Introducing the C19 Circuit with “Philip, or the Indian Chief”

C19 CircuitJust as we highlighted, last week, a new endeavor by our journal JHI, today we have something new from the organizers of our journal J19. J19 is the official publication of C19: The Society of Nineteenth-Century Americanists. C19 has initiated a new program, called the C19 Circuit, which will be a series of short regional events and workshops focused on bringing together area students, teachers, and scholars to discuss topics related to nineteenth-century America. The first Circuit event will be a reading and discussion of a previously unknown nineteenth-century manuscript play written and performed by students at a military academy in Vermont in 1838—Philip, or the Indian Chief. The full announcement is below, and you can also connect via the Facebook event page. To learn more about J19, including subscription and renewal information, click here.

The C19 Circuit Presents
Philip, or the Indian Chief, a tragedy in four acts (1838)
12:00–3:00 PM, Saturday, February 14, 2015
Ruggles Hall, the Newberry Library, Chicago
Free and open to the public
Light refreshments will be served

Join in a public reading and discussion of a previously unknown nineteenth-century manuscript play, recently acquired by the Newberry Library. This fascinating original play set during King Philip’s War was written by Jehiel Lillie, a 26 year-old cadet at the Norwich Military Academy, and was performed at the academy in 1838 by a troupe of fellow students. Couched in self-consciously Shakespearian language and situations, “Philip, or the Indian Chief” provides a romanticized but complex account of Native and British interactions. The play assesses the mixed motivations that prompt war and explicitly critiques the notion of “a war of extermination.”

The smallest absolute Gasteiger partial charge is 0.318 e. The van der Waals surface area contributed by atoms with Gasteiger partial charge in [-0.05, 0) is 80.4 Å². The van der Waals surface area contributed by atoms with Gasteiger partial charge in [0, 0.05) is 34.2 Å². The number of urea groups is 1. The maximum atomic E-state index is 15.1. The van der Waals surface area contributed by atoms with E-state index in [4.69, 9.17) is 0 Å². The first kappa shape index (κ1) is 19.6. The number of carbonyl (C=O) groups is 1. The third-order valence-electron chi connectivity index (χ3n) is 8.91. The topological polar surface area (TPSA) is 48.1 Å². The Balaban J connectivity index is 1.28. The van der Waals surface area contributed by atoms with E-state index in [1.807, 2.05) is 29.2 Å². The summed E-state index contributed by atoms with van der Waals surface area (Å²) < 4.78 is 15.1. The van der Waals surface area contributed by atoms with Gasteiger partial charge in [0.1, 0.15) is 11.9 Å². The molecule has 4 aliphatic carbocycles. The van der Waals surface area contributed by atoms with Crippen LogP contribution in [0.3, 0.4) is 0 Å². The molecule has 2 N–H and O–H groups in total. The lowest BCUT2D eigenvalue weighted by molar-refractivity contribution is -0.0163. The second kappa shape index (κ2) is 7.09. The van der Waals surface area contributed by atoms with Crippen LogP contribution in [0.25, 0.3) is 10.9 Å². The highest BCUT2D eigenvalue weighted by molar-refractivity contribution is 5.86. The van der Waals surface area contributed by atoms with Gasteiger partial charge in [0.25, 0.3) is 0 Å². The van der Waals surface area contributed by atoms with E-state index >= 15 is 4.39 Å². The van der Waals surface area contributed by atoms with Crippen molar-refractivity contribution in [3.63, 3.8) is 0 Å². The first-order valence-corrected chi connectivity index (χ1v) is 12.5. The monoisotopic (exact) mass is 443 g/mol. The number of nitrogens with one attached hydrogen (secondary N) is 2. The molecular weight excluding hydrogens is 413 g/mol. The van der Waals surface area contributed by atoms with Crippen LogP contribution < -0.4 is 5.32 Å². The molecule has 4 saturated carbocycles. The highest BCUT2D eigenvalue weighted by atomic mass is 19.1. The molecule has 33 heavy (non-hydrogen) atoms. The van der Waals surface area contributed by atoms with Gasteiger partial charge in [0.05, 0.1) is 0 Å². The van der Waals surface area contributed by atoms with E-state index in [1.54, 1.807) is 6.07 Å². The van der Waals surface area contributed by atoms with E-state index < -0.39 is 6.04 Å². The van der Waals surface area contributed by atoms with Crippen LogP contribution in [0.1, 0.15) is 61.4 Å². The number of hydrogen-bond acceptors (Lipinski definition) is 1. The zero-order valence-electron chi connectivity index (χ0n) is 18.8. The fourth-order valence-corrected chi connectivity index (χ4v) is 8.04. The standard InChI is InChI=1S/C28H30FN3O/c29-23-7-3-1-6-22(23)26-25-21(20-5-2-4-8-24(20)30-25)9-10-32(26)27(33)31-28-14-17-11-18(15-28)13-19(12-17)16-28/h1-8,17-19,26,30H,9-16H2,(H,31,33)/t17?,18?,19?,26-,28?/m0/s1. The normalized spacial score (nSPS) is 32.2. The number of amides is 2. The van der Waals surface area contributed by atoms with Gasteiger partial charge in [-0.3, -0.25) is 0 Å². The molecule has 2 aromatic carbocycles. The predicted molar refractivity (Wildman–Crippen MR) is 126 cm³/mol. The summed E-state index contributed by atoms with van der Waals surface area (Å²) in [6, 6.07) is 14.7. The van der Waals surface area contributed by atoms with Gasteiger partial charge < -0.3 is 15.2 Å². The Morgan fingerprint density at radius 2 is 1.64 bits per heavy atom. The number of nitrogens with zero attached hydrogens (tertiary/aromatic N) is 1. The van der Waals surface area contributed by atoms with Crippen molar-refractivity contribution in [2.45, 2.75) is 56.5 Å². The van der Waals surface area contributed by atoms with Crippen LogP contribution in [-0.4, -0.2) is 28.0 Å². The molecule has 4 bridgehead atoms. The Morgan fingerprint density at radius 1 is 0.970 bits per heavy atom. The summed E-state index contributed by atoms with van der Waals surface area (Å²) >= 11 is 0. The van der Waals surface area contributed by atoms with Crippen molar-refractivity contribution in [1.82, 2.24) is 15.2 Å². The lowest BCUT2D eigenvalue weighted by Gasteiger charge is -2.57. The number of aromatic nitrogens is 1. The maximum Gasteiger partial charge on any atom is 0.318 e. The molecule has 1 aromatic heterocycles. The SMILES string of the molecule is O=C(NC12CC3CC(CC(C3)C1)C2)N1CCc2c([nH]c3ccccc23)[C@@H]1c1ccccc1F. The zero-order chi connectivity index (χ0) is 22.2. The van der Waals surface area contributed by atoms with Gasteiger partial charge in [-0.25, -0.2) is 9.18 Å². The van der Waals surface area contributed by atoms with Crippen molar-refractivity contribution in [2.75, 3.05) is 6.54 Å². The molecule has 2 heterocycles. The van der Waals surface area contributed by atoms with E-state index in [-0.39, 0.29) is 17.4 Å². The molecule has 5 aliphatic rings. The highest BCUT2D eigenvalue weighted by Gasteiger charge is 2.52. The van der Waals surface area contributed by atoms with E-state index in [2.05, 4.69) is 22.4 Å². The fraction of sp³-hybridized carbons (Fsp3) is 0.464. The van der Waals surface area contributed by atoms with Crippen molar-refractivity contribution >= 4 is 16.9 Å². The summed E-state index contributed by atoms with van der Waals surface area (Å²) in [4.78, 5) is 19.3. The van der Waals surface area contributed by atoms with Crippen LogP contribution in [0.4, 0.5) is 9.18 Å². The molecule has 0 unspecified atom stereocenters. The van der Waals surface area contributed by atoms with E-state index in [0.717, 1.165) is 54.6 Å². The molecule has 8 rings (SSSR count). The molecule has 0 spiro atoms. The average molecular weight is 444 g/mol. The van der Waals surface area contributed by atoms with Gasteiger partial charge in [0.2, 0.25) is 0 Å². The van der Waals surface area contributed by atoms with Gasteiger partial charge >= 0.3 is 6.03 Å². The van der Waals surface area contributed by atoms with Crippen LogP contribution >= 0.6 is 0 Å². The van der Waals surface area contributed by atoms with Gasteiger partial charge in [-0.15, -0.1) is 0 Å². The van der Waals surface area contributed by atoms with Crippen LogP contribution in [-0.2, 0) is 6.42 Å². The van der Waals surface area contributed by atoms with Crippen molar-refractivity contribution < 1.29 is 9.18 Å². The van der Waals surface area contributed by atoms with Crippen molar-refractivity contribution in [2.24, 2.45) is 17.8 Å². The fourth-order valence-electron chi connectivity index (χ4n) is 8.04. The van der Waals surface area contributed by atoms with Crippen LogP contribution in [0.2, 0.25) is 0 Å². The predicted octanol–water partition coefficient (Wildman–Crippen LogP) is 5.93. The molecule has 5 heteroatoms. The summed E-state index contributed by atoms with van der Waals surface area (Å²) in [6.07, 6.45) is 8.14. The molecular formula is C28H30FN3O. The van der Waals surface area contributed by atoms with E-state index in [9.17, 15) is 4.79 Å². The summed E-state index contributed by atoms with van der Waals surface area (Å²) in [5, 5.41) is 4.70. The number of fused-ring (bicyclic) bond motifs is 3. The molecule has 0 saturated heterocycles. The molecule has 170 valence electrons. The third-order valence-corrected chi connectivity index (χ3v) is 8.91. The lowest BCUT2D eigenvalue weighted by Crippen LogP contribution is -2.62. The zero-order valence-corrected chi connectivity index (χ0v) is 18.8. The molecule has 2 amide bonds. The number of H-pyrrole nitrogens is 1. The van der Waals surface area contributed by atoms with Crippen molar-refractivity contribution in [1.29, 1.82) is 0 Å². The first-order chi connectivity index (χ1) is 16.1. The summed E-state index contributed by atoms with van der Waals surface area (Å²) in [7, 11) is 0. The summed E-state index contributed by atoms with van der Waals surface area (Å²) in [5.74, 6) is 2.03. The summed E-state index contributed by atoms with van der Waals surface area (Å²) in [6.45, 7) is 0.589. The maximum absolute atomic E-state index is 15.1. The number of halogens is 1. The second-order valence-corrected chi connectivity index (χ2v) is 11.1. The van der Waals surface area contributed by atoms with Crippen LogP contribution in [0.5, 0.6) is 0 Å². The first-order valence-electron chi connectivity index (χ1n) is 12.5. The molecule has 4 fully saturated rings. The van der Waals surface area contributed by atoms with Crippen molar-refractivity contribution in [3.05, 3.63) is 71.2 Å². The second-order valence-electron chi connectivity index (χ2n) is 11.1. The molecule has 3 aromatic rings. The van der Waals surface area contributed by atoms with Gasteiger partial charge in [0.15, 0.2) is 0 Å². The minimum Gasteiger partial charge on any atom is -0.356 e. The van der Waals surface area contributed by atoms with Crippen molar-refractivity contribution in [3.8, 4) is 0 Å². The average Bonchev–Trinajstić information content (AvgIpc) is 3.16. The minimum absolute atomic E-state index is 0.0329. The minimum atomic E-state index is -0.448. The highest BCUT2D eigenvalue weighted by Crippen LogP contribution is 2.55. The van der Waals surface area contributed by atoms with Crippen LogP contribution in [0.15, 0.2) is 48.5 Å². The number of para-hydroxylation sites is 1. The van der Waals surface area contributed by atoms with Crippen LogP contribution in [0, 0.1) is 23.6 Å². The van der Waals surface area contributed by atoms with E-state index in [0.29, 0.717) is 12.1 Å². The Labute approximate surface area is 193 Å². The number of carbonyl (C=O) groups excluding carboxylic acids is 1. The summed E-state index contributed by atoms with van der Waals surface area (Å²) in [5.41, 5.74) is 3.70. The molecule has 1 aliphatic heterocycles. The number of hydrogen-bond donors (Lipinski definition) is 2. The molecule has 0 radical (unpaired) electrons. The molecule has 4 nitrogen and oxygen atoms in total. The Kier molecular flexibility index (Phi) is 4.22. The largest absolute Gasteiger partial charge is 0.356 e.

The reading will be framed by brief presentations on the manuscript itself, literary education at the military academy, race in nineteenth-century theatricals, and the Native context of King Philip’s War and the 1838 Cherokee “Removal" by Will Hansen, Curator of Americana at the Newberry Library; Karen Sánchez-Eppler, Professor of American Studies and English at Amherst College; Brigitte Fielder, Assistant Professor of Comparative Literature and Folklore Studies at the University of Wisconsin Madison; and Frederick Hoxie, Professor of History at the University of Illinois Urbana-Champaign

If you would be interested in reading a part please contact Karen Sánchez-Eppler, President of C19, at

Part of the C19 Circuit, this event is sponsored by The Newberry Library, C19: The Society of Nineteenth-Century Americanists, and The Karla Scherer Center for the Study of American Culture at the University of Chicago. More information at


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